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February 28, 2021

White House Press Secretary Jen Psaki on Sunday defended President Biden's response to a United States intelligence report that directly linked Saudi Crown Prince Mohammed bin Salman to the 2018 murder of Saudi journalist Jamal Khashoggi, but questions over whether the administration went far enough seem likely to remain.

The Biden administration announced sanctions on dozens of Saudis involved in Khashoggi's killing, but did not include any direct penalties on the crown prince. Psaki said "historically" presidential administrations have not imposed sanctions on leaders of foreign governments with whom the U.S. has diplomatic relations. "We believe there are more effective ways to make sure this doesn't happen again," she told CNN's Dana Bash, adding that the White House wants to leave room to work with Riyadh on areas where the two governments agree.

Bash seemed unconvinced by Psaki's explanation, questioning if Biden's response really holds the crown prince accountable, and she wasn't alone. Sen. Rob Portman (R-Ohio) told ABC's George Stephanopoulos that Biden deserves "credit" for the sanctions that were announced and acknowledged it's a challenging situation for the new administration, but said "there ought to be something additional" focused on Salman. Portman's fellow Ohioan Sen. Sherrod Brown (D) agreed further steps are needed to hold the Saudi royal family accountable, though he told a skeptical Chuck Todd on NBC's Meet the Press that he doesn't think Friday's sanctions represent the final say on the matter. Tim O'Donnell

February 28, 2021

There are now three COVID-19 vaccines with approval from the Food and Drug Administration, and Dr. Anthony Fauci, the government's top infectious disease expert, said people shouldn't overthink which one to get.

Making the network rounds on Sunday, Fauci repeatedly assured audiences all three were highly "efficacious," even though the trial numbers from Johnson & Johnson's recently-authorized single-dose shot appear less impressive than the Moderna or Pfizer-BioNTech candidates. He explained that while it's understandable that someone might prefer to wait until a Moderna or Pfizer vaccine is available based on the numbers, the candidates really haven't been compared head-to-head.

Fauci said multiple times Sunday that he would take the Johnson & Johnson shot without hesitation. Fauci did acknowledge he's already been fully inoculated with the Moderna vaccine, but told CNN's Dana Bash that "if I were not vaccinated now, and I had a choice of getting a J & J vaccine now or waiting for another vaccine, I would take whatever vaccine would be available to me as quickly as possible."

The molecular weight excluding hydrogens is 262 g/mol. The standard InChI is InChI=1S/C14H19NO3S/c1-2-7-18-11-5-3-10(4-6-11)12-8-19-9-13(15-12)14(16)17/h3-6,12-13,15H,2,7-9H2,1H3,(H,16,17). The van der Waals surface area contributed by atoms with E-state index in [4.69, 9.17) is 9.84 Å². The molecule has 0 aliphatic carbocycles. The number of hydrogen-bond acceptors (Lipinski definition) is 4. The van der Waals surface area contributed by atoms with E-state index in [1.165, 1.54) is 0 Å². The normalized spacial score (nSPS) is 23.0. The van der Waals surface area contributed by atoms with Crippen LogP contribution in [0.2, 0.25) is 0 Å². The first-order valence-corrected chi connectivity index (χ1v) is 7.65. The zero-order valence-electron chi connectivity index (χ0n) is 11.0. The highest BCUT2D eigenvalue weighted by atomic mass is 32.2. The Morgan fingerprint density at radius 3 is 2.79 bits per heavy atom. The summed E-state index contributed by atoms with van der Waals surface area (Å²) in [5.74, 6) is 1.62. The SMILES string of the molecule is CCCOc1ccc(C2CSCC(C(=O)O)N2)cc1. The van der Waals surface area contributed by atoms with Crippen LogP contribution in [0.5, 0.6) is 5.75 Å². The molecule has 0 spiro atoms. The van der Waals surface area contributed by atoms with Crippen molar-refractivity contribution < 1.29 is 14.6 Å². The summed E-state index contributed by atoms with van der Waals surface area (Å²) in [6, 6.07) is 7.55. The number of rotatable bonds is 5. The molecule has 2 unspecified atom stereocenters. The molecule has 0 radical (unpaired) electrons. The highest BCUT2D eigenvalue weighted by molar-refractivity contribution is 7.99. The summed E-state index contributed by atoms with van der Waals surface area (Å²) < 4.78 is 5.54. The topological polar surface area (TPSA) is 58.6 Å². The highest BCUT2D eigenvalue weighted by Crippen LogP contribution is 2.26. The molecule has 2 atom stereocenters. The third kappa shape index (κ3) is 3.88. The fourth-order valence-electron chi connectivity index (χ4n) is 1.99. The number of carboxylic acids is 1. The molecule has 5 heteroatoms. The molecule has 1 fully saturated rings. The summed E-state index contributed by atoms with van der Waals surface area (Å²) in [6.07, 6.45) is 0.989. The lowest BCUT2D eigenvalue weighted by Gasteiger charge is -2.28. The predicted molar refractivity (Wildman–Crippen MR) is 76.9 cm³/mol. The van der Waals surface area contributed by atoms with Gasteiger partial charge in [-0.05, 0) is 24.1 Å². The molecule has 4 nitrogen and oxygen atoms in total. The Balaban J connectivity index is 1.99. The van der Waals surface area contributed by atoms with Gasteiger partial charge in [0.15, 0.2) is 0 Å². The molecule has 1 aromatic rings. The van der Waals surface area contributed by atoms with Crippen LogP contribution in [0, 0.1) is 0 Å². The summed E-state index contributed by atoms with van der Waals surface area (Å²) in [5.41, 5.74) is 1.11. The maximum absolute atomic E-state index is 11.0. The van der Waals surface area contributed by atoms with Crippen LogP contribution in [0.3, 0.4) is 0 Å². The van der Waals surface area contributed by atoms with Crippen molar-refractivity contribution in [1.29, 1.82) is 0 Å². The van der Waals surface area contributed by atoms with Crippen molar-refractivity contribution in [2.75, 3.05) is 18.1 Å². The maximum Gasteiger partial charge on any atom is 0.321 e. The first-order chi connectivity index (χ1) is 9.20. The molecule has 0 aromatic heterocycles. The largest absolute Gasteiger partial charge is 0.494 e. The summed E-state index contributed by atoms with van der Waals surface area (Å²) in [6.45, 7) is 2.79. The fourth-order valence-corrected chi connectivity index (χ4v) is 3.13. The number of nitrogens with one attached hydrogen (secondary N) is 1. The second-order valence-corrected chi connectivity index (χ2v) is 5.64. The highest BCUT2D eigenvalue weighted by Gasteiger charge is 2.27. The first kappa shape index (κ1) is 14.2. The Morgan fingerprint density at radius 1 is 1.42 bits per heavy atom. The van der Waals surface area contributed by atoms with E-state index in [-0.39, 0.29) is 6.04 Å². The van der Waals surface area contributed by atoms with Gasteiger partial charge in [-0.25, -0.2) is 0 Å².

Fauci wasn't alone in encouraging people to receive the Johnson & Johnson vaccine; former Food and Drug Administration Commissioner Scott Gottlieb also said he would take it, explaining the trial data was indeed "quite strong." Tim O'Donnell

February 21, 2021

Bad weather wreaked havoc across much of the United States last week, especially in Texas. The resulting power outages and water shortages proved to be serious consequences on their own, but, like everything else in the past year, the deadly storm did not occur outside the context of the ongoing coronavirus pandemic, and it led to a slowdown in COVID-19 vaccine distribution.

Dr. Anthony Fauci, the nation's top infectious disease expert told NBC's Chuck Todd on Sunday acknowledged the setback, but was optimistic it was only a temporary one. Indeed, 2 million of the 6 million doses that were delayed are already making their way to vaccination sites, Fauci said. He then predicted things will be back on track by the middle of the week.

Of course, delivery is just one aspect of distribution, but Houston, Texas, Mayor Sylvester Turner said vaccination sites were up and running again in his city, which was hit hard by the weather, on Saturday, and the major Federal Emergency Management Agency site will open Monday. He anticipates more than 100,000 people will get vaccinated in Texas' largest city this week. Tim O'Donnell

February 21, 2021

"It will be weeks, not months," before the United States has prepared a response to a major cyberattack allegedly carried out by the Russian government that included breaches of several U.S. federal agencies, National Security Adviser Jake Sullivan told CBS News' Margaret Brennan on Sunday.

Sullivan said the Biden administration has first asked the American intelligence community to keep gathering information on "how precisely this hack occurred" and to get a better sense of what the "scope and scale" of the damage is, but once that gets done, the U.S. will make its move.

Brennan, pointing out that simply sanctioning the Kremlin hasn't deterred Russian President Vladimir Putin over the years, asked Sullivan if the U.S. will consider other actions, as well. Sullivan did confirm the response "will not simply be sanctions because a response to a set of activities" like the hack "requires a more comprehensive set of tools," but he didn't provide any specifics, stating only that the U.S. will use "a mix of tools seen and unseen." Tim O'Donnell

February 14, 2021

Former Food and Drug Administration Commissioner Scott Gottlieb told CBS News' Margaret Brennan on Sunday that there needs to be a "plan B" in areas where the COVID-19 vaccine developed by the University of Oxford and AstraZeneca is widely used.